A Short History of Fenelon Falls Public Library, 1982
April 26, 2023
A Girl Returning a book at Fenelon Falls' Library on Market Street, circa 1980
By Marg Allen
From the Tweedsmuir History of Fenelon Falls
When the pioneers came to this part of Ontario in the early 1800s their basic priorities were food and shelter for their families. Once their houses were built and some food was growing they thought next about their spiritual and educational needs. So churches and schools were built.
Fenelon Falls developed much along this same pattern beginning in the early 1800s with a mill and a few scattered log houses. By the time the village was incorporated in 1874, just seven years after Confederation, it had stores, hotels, mills, churches, a school and a population of 750 give or take a few. The people who made up this population were from varied backgrounds, the most having their roots in the British Isles with a few French Canadians.
The first four priorities had been met in Fenelon Falls by the late 1870s so their next community project would be from choice not necessity. In 1878 the people chose to establish a Mechanics Institute to serve the needs of the village and surrounding area.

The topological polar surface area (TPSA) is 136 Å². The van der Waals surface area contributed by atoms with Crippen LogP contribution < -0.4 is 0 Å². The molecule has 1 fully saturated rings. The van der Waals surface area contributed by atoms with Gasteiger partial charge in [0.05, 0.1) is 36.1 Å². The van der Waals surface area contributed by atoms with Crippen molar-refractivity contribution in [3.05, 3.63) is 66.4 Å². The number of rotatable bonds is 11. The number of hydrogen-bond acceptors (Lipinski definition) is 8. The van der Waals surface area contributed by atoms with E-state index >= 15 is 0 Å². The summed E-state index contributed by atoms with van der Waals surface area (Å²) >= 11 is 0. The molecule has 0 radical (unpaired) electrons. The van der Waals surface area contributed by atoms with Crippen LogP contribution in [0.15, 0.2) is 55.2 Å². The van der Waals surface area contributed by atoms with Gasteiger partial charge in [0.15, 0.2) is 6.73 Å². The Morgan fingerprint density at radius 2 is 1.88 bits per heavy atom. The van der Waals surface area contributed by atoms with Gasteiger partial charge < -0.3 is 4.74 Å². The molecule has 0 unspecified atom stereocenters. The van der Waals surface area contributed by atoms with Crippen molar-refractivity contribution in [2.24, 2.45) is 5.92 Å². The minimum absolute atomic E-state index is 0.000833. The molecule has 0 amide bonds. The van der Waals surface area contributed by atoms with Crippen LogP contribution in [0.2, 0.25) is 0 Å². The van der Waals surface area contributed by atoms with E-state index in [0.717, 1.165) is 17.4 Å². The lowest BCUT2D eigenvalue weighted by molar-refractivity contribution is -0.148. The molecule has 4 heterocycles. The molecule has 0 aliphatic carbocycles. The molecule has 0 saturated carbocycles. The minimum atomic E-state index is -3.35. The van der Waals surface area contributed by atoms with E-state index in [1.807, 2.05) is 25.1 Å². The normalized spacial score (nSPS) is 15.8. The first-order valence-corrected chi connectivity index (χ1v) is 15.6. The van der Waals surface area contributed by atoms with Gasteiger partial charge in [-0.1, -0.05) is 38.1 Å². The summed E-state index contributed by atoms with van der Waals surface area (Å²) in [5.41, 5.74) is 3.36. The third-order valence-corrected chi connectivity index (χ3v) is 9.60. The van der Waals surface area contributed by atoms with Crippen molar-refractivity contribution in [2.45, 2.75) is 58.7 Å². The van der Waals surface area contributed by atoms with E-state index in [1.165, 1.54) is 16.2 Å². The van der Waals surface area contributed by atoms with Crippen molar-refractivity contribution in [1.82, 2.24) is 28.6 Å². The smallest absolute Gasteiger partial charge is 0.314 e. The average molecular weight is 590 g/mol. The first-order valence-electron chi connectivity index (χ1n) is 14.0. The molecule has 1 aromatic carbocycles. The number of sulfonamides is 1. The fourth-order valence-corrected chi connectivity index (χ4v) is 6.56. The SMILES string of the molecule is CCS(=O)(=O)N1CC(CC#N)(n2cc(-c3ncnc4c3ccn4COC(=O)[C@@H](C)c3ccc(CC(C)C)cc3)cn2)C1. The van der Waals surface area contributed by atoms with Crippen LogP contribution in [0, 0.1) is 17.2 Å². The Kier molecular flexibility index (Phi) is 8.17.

I will read the definition of the Mechanics Institute from the Canadiana:
“Early in the 19th century, a movement was started in Great Britain to establish institutions that would provide education for working men by means of study classes, lectures and a library. In Canada Mechanics Institutes were organized long before Confederation, the first being in St. John’s, Newfoundland, in 1827. Others followed quickly in Montreal, Toronto, Halifax, and in many small towns and villages. They were intended primarily for apprentices and labouring men, but membership was not restricted and their supporters included business and professional men and women and leaders in the community. As educational facilities developed throughout the country, the classes provided by the Mechanics Institute were not longer needed, and the majority of the institutes devoted their funds to the improvement of their libraries. Another feature of the Mechanics Institutes was the lecturer hall, which was in some cases a real community centre.